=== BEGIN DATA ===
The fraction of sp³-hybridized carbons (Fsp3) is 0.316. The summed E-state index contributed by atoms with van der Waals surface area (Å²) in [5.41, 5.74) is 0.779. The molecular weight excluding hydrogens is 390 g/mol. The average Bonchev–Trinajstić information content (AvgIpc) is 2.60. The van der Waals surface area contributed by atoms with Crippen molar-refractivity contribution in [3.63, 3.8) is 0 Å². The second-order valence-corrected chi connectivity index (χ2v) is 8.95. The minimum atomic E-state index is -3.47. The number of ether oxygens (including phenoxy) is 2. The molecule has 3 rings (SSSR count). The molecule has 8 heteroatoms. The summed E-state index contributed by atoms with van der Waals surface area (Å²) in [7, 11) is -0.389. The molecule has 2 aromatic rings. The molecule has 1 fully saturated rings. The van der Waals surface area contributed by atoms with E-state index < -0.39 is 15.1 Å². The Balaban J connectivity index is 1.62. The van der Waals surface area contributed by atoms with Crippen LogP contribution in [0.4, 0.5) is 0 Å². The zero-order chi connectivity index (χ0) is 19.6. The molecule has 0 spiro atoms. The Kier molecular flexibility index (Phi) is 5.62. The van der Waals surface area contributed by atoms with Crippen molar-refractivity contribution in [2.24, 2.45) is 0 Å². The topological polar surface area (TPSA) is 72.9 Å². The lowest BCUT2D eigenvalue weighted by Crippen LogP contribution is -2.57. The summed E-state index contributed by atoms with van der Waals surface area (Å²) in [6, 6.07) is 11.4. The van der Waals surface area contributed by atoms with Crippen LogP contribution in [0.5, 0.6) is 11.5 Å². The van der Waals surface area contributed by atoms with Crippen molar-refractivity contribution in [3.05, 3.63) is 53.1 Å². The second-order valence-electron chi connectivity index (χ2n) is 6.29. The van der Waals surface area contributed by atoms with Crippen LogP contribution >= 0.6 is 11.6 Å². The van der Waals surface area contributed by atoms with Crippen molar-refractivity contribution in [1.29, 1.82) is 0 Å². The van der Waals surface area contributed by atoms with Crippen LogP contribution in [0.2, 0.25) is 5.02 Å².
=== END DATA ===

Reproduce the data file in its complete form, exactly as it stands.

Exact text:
The fraction of sp³-hybridized carbons (Fsp3) is 0.316. The summed E-state index contributed by atoms with van der Waals surface area (Å²) in [5.41, 5.74) is 0.779. The molecular weight excluding hydrogens is 390 g/mol. The average Bonchev–Trinajstić information content (AvgIpc) is 2.60. The van der Waals surface area contributed by atoms with Crippen molar-refractivity contribution in [3.63, 3.8) is 0 Å². The second-order valence-corrected chi connectivity index (χ2v) is 8.95. The minimum atomic E-state index is -3.47. The number of ether oxygens (including phenoxy) is 2. The molecule has 3 rings (SSSR count). The molecule has 8 heteroatoms. The summed E-state index contributed by atoms with van der Waals surface area (Å²) in [7, 11) is -0.389. The molecule has 2 aromatic rings. The molecule has 1 fully saturated rings. The van der Waals surface area contributed by atoms with E-state index < -0.39 is 15.1 Å². The Balaban J connectivity index is 1.62. The van der Waals surface area contributed by atoms with Crippen LogP contribution in [0.4, 0.5) is 0 Å². The zero-order chi connectivity index (χ0) is 19.6. The molecule has 0 spiro atoms. The Kier molecular flexibility index (Phi) is 5.62. The van der Waals surface area contributed by atoms with Crippen molar-refractivity contribution in [2.24, 2.45) is 0 Å². The topological polar surface area (TPSA) is 72.9 Å². The lowest BCUT2D eigenvalue weighted by Crippen LogP contribution is -2.57. The summed E-state index contributed by atoms with van der Waals surface area (Å²) in [6, 6.07) is 11.4. The van der Waals surface area contributed by atoms with Crippen LogP contribution in [0.5, 0.6) is 11.5 Å². The van der Waals surface area contributed by atoms with Crippen molar-refractivity contribution in [3.05, 3.63) is 53.1 Å². The second-order valence-electron chi connectivity index (χ2n) is 6.29. The van der Waals surface area contributed by atoms with Crippen LogP contribution >= 0.6 is 11.6 Å². The van der Waals surface area contributed by atoms with Crippen molar-refractivity contribution in [1.29, 1.82) is 0 Å². The van der Waals surface area contributed by atoms with Crippen LogP contribution in [0.2, 0.25) is 5.02 Å².